Typical of what Wauchope also found along the headwaters of the Chattahoochee River in Northeast Georgia, the occupation of the land went back about 3,000 years between Amicalola Falls (790 feet) and Cochran Falls (600 feet) downstream seven miles to the Edge of the World Rapids. It was a classic Highland Apalache town. The Apalache were the ancestors of the Koweta Creeks. Wauchope found Deptford (Early Woodland), Cartersville Check Stamped (Middle Woodland), Woodstock (Late Woodland), Etowah I (Early Mississippian), Etowah II (Middle Mississippian), Lamar (Late Mississippian) and Late Lamar (Colonial Period) pottery. This valley was inhabited from about 1000 BC to the middle 1700s. Nearby are the stone walls and cairns of the Amicalola Terrace Complex . . . overlooking Steel Bridge Road in Dawson County.
The advanced Native American culture that thrived along the Amicalola River in Dawson County, GA for thousands of years has been completely left out of the anthropology and history books. The indigenous people in the Northeast Georgia Mountains were a branch of the Creek Indians, called the Highland Apalache. The Appalachian Mountains are named after them.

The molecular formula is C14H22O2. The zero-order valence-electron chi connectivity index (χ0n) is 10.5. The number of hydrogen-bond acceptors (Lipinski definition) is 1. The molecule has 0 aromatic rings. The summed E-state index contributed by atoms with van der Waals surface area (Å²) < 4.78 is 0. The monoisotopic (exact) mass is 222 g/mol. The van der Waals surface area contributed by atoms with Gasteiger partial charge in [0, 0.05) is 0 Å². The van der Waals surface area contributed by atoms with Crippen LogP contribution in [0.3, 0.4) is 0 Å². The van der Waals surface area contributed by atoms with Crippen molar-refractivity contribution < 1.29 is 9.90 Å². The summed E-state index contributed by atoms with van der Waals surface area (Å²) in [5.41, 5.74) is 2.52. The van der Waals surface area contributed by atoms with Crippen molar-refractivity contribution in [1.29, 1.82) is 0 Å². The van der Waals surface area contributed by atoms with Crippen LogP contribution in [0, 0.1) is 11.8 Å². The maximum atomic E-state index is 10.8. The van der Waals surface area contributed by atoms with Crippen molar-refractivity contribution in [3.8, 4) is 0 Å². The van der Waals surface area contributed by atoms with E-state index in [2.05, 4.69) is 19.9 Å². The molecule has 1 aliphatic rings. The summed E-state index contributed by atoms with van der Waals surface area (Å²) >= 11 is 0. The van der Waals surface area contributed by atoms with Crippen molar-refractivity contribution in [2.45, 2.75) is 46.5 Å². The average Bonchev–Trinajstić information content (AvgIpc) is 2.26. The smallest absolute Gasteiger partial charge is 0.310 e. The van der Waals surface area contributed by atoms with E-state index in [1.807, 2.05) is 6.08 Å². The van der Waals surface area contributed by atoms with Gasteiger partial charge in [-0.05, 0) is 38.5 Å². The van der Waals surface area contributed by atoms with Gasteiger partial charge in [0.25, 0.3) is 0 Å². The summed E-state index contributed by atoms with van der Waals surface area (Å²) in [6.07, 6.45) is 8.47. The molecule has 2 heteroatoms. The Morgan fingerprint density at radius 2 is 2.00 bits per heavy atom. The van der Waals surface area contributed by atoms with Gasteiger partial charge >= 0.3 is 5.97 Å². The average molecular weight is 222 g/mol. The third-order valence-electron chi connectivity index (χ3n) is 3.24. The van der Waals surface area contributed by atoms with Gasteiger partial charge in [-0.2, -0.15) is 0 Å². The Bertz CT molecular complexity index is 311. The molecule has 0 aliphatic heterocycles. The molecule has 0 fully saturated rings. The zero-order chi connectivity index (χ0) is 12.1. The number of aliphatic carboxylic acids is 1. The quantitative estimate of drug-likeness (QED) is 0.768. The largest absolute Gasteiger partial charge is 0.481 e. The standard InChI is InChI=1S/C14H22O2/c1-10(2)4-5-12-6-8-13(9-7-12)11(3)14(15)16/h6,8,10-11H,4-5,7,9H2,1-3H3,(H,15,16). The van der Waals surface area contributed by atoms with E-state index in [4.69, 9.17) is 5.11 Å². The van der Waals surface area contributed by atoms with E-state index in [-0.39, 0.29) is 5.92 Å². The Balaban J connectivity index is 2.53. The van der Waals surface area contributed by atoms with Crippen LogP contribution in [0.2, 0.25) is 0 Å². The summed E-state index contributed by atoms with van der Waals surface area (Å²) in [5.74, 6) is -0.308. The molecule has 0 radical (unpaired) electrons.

Archaeologists around the Southeast are at least vaguely aware of the Nacoochee Mound, but generally ignorant of the ancient, advanced indigenous culture that existed there for 3,000 years. However, the Amicalola Culture is completely unknown. There are blank spaces over Dawson and Lumpkin Counties, when academicians draw maps of what they call “Native American chiefdoms” in the Southeast.
The pyramidal mound, labeled 9DW4 by Wauchope, is diamond shaped and aligned to the Winter Solstice Sunset. It is 110 feet wide, 180 feet long and 40 feet high. It is identical to the mounds, built by the Itza Mays in the Chiapas Highlands and Kekchi Mayas in western Belize and southwestern Guatemala. Unfortunately, it is obvious that someone has been digging in the mound.